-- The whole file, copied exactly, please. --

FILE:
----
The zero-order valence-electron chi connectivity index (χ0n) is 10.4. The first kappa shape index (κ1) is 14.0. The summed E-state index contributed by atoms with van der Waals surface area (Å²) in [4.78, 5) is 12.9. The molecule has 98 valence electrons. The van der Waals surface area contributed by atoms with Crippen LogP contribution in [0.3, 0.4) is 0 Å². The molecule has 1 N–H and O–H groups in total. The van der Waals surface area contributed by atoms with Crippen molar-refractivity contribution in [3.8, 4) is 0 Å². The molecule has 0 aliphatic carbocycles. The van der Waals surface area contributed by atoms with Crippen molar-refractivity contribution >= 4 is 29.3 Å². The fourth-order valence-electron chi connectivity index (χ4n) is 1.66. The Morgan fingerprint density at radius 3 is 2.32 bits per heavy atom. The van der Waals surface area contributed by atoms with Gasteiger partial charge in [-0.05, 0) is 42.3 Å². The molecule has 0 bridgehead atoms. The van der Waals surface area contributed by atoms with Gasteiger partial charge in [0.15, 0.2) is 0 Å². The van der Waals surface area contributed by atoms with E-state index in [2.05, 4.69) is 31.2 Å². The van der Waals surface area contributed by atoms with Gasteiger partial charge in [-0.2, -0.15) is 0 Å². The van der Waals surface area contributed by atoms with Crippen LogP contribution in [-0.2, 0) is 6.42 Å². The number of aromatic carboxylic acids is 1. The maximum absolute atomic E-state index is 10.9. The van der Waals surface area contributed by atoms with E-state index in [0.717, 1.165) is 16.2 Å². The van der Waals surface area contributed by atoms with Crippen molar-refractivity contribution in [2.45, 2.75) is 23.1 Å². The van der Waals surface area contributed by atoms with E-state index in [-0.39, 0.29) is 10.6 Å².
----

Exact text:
The zero-order valence-electron chi connectivity index (χ0n) is 10.4. The first kappa shape index (κ1) is 14.0. The summed E-state index contributed by atoms with van der Waals surface area (Å²) in [4.78, 5) is 12.9. The molecule has 98 valence electrons. The van der Waals surface area contributed by atoms with Crippen LogP contribution in [0.3, 0.4) is 0 Å². The molecule has 1 N–H and O–H groups in total. The van der Waals surface area contributed by atoms with Crippen molar-refractivity contribution in [3.8, 4) is 0 Å². The molecule has 0 aliphatic carbocycles. The van der Waals surface area contributed by atoms with Crippen molar-refractivity contribution >= 4 is 29.3 Å². The fourth-order valence-electron chi connectivity index (χ4n) is 1.66. The Morgan fingerprint density at radius 3 is 2.32 bits per heavy atom. The van der Waals surface area contributed by atoms with Gasteiger partial charge in [-0.05, 0) is 42.3 Å². The molecule has 0 bridgehead atoms. The van der Waals surface area contributed by atoms with Gasteiger partial charge in [0.15, 0.2) is 0 Å². The van der Waals surface area contributed by atoms with E-state index in [2.05, 4.69) is 31.2 Å². The van der Waals surface area contributed by atoms with Gasteiger partial charge in [-0.2, -0.15) is 0 Å². The van der Waals surface area contributed by atoms with Crippen LogP contribution in [-0.2, 0) is 6.42 Å². The number of aromatic carboxylic acids is 1. The maximum absolute atomic E-state index is 10.9. The van der Waals surface area contributed by atoms with E-state index in [0.717, 1.165) is 16.2 Å². The van der Waals surface area contributed by atoms with Crippen molar-refractivity contribution in [2.45, 2.75) is 23.1 Å². The van der Waals surface area contributed by atoms with E-state index in [-0.39, 0.29) is 10.6 Å².